Pa. officials to distribute free naloxone to prepare for holidays

State officials are distributing 5,000 free kits of naloxone to 80 locations during a holiday season that often ushers in a surge in opioid overdoses


By David Hurst
The Tribune-Democrat

HARRISBURG, Pa. — State officials are distributing thousands of free kits of naloxone across Pennsylvania next week during a holiday season that often ushers in a surge in opioid overdoses.

The Wolf administration is providing 5,000 kits of the opioid overdose reversal drug—each containing two doses of naloxone—to 80 locations across the state, including state health centers in Richland Township, Somerset and Bedford.

Officials are distributing thousands of free kits of naloxone across Pennsylvania next week during a holiday season that often ushers in a surge in opioid overdoses. (Photo/AP)
Officials are distributing thousands of free kits of naloxone across Pennsylvania next week during a holiday season that often ushers in a surge in opioid overdoses. (Photo/AP)

The Johnstown area Department of Health office is located at Suite 1 of 184 Donald Lane.

And on Dec. 13, as part of Stop Overdoses Week in Pennsylvania, the kits will be offered to anyone at no charge between 11 a.m. and 7 p.m., Department of Health spokesman Nate Wardle said.

"This is something that's been several months in the making, but we know there's a benefit in having this opportunity available during the holiday season," he said.

For some in recovery, or still struggling with addiction, it can be a stressful time. People may be going home to friends, family and old temptations, Wardle acknowledged, "and that's not just a Johnstown problem. It's all across the state."

The kits being distributed are designed to be administered as a nasal mist.

"Keeping naloxone in your home, work or even in your car can make a difference between someone getting into treatment or dying from this disease," Gov. Tom Wolf said in a release.

Locally, Cambria and Somerset county officials have touted naloxone, often marketed under the Narcan brand name, as one part of the puzzle to battling the region's opioid crisis.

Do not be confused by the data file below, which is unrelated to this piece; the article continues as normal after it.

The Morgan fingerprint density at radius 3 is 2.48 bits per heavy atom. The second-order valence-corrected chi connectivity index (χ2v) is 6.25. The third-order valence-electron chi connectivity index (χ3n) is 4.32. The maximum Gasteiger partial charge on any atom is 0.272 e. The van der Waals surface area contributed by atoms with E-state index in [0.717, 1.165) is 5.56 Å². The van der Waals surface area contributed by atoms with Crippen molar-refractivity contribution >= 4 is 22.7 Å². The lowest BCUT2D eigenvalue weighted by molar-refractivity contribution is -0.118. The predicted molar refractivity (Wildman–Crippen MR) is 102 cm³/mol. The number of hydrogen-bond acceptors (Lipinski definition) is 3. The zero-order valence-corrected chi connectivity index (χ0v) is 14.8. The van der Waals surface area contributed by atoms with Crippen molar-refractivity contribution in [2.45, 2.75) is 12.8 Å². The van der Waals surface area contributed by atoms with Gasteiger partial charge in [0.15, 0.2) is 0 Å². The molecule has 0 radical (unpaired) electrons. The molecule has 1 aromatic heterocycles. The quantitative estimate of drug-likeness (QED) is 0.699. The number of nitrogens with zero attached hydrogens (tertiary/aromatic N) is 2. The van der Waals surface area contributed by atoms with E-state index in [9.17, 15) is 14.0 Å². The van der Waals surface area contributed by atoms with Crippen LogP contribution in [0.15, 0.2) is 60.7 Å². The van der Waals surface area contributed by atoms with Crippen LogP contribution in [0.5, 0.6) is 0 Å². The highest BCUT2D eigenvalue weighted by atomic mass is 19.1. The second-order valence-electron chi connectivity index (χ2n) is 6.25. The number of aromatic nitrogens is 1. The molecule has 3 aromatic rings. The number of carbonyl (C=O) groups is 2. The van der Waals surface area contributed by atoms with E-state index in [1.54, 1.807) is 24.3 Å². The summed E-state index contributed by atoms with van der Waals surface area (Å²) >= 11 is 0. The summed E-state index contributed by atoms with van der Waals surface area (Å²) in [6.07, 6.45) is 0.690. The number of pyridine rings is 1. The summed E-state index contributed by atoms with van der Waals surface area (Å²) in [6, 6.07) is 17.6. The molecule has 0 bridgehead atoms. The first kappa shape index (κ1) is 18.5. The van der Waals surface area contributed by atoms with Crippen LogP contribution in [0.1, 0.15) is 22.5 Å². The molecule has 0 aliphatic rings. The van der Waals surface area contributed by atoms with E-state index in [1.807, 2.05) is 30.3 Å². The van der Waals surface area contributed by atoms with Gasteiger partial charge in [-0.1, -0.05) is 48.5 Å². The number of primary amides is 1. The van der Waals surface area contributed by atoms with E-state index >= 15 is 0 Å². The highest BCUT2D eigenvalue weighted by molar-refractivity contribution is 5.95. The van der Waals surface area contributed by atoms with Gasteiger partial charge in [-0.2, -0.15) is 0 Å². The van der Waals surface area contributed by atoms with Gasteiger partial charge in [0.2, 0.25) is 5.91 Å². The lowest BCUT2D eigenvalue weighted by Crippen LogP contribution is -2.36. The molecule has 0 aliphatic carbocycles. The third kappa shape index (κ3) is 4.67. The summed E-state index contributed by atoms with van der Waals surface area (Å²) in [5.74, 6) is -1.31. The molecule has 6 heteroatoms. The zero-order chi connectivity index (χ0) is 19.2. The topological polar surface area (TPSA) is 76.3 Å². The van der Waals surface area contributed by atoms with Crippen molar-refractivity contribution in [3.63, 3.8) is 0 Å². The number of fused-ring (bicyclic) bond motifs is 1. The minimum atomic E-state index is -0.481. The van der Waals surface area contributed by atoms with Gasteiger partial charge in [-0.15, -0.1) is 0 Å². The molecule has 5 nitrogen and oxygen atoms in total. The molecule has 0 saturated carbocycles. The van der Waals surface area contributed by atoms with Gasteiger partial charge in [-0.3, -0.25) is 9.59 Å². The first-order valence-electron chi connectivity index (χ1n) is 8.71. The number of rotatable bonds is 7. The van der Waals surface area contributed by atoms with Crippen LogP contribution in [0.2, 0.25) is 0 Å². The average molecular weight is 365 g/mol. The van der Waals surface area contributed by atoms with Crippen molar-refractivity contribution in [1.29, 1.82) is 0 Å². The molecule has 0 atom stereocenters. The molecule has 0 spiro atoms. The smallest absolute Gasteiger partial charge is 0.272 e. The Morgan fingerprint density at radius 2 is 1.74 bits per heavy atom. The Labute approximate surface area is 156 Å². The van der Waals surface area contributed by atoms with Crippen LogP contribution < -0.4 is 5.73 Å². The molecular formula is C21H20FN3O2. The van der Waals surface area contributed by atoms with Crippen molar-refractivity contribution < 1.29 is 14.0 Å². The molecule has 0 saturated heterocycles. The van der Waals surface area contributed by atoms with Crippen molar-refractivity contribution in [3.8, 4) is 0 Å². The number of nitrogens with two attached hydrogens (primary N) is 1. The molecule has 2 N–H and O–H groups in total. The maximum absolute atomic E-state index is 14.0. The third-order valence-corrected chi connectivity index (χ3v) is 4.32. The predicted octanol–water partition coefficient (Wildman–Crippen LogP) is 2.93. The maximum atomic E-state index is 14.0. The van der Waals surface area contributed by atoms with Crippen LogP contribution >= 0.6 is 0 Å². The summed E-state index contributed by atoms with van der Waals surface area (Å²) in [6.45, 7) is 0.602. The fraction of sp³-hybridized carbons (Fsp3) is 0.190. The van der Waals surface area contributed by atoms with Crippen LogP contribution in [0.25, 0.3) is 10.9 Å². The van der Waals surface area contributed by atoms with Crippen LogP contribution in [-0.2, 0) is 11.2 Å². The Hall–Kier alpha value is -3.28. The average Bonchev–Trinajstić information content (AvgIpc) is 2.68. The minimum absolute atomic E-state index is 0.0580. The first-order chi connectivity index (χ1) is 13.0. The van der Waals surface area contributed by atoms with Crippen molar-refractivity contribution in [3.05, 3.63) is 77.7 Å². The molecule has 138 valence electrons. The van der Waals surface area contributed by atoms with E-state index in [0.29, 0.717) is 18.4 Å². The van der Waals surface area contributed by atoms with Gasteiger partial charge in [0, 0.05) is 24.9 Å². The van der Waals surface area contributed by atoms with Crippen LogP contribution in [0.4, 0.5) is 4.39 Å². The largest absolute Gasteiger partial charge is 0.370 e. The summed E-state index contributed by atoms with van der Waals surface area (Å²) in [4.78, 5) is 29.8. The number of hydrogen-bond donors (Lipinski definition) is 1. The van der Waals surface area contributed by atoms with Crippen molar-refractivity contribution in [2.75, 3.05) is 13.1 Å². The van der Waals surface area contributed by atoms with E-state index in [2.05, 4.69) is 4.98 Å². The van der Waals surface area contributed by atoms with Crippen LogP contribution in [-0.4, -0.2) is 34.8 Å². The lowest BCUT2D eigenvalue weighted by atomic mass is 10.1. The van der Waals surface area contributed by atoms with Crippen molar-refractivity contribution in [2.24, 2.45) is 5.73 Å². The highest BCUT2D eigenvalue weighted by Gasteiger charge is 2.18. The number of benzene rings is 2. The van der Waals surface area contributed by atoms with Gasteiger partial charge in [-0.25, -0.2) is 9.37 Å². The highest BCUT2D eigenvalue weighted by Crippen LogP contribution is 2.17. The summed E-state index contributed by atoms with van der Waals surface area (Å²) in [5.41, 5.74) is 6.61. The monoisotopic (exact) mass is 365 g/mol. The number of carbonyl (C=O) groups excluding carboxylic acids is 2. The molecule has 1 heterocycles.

Over the past few years, EMS, police officers and hospital staff have all begun carrying the drug. Partners in the Cambria County Drug Coalition have worked to educate people on the value of naloxone as a way to save lives, and then streamlined ways to steer users to support, such as counseling, medical care and rehabilitation opportunities.

Figures show that in recent years, Cambria County's fatal overdose totals have spiked in November and December.

According to monthly totals provided by Coroner Jeff Lees' office, 14 of the county's 40 fatal overdoses in 2014—35 percent of the yearly total—occurred in the last two months of that year. In 2016 and 2017, the county averaged 8 1/2 fatal overdoses a month in November and December, a rate that exceeded the yearly average.

"Whatever the reason for it, the numbers speak for themselves," Lees said.

The county does not have any confirmed overdose deaths from Nov. 1 through Thursday in 2018, but six deaths are awaiting toxicology results.

Year-wide numbers remain down from previous years in Cambria County, and Lees credits a regional approach to battling the opioid epidemic.

"Our first responders—fire, police, EMS and hospitals—are doing one heck of a job," he said. "The education and prevention efforts by the organizations in the drug coalition, as well as the news media, are making a difference. They're letting people know that there are resources out there."

That includes spreading the word about naloxone, he added.

Wardle said that's evident across Pennsylvania. Emergency responders saved 12,000 lives in 2018 alone, he said. And with a free shipment en route to areas that need it, it could save more over the holidays, he added.

"It is impossible to get someone into treatment who is dead," Secretary of Health Rachel Levine said. "Every Pennsylvanian has a role to play as a potential first responder, and can save a life by having naloxone on hand and using it if they come across someone who has overdosed."

Copyright 2018 The Tribune-Democrat

McClatchy-Tribune News Service

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